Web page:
New Delhi: The Ayodhya mediation panel submitted its second status report to the Supreme Court on Thursday in a sealed envelope, likely taking rival claimants to the disputed place of worship a step closer to a negotiated settlement.
A constitutional bench headed by Chief Justice Ranjan Gogoi and comprising Justices S.A. Bopde, D.Y. Chandrachud, Ashok Bhushan and S. Abdul Nazeer, will hear the Ayodhya land dispute case on Friday. The special bench is likely to decide on whether the contentious politico-religious case requires a day-to-day hearing.
On 18 July, former Supreme Court judge FM Ibrahim Kalifulla, who is also the chairperson of the three-member mediation panel, had submitted a status report in a sealed envelope to the court. The apex court has declined to disclose the contents, reiterating its previous stand that confidentiality in this specific case has to be maintained. On reviewing the report, the bench asked the mediation committee to continue working towards a settlement in the Ram Janmabhoomi-Babri Masjid land dispute.
The five-judge constitutional bench had also asked the panel to submit a second status report on the outcome of the mediation proceedings by 2 August.
The apex court on 11 July had sought a status report and said it might begin day-to-day hearing from 25 July. This may kick in on Friday if the constitutional bench is not satisfied with the status report.
The mediation panel was set up by the Supreme Court on 8 March. The two other members on the panel are spiritual leader Sri Sri Ravi Shankar and senior advocate Sriram Panchu. The court had directed that the proceedings should be held in camera and in Faizabad, a town adjoining Ayodhya in Uttar Pradesh. To give the process a chance of success, the apex court had also directed that “utmost confidentiality" be maintained and barred both print and electronic media from reporting on the proceedings.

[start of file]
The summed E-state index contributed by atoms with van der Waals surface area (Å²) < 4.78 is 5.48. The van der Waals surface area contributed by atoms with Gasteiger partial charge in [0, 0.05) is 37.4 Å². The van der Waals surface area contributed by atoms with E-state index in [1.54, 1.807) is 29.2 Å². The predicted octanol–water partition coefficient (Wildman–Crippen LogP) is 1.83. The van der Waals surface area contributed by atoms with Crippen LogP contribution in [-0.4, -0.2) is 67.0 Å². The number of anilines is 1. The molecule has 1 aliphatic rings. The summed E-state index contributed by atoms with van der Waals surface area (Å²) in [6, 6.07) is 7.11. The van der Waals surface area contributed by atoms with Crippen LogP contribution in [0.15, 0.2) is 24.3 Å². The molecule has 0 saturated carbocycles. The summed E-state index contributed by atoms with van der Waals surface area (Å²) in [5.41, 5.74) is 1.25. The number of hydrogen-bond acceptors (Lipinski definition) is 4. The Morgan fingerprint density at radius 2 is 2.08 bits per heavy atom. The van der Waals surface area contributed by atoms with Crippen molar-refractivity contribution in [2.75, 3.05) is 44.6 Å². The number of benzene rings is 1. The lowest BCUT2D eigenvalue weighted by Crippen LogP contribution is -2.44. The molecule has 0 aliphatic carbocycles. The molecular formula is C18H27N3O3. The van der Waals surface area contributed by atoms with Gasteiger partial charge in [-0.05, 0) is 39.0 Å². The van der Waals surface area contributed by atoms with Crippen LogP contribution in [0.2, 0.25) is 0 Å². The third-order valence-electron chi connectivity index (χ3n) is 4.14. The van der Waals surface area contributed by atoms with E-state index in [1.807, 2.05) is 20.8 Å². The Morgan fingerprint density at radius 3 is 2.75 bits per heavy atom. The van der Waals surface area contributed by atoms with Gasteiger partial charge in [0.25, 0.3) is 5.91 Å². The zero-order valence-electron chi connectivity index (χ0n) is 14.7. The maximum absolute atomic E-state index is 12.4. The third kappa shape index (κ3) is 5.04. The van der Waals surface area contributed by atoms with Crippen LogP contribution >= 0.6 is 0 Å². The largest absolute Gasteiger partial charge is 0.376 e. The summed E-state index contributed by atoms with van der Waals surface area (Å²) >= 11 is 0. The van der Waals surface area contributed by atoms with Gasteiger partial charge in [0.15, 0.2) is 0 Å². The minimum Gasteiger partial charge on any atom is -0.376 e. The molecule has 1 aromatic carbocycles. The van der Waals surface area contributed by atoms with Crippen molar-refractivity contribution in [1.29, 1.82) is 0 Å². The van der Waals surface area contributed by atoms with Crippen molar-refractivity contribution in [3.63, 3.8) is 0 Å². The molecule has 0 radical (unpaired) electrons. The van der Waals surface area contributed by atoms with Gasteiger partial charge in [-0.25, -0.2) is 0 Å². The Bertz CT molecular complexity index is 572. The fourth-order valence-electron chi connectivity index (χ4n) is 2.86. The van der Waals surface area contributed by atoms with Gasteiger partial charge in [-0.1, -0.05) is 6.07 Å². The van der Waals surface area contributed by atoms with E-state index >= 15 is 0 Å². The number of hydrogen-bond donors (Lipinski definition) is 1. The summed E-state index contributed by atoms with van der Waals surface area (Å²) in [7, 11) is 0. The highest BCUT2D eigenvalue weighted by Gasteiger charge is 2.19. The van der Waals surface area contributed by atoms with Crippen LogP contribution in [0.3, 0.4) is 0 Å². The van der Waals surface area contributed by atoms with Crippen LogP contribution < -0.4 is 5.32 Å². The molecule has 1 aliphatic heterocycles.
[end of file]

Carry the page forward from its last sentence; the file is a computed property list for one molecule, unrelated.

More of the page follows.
Fourteen appeals have been filed before the Supreme Court so far against the 2010 Allahabad high court judgement, which said that the disputed 22.7 acres should be equally divided among the Sunni Waqf Board, the Nirmohi Akhara and Ram Lalla. In light of the 18 July order, hearing of all the cases stands deferred till the final report of the mediation committee is submitted.
The Supreme Court bench was earlier told by Hindu bodies, barring the Nirmohi Akhara, and the Uttar Pradesh government, that they were not in favour of mediation. Muslim bodies had supported the proposal.
On 6 December 1992, Babri Masjid, a 16th century mosque, was demolished by Hindu groups who want a Ram temple built at the site.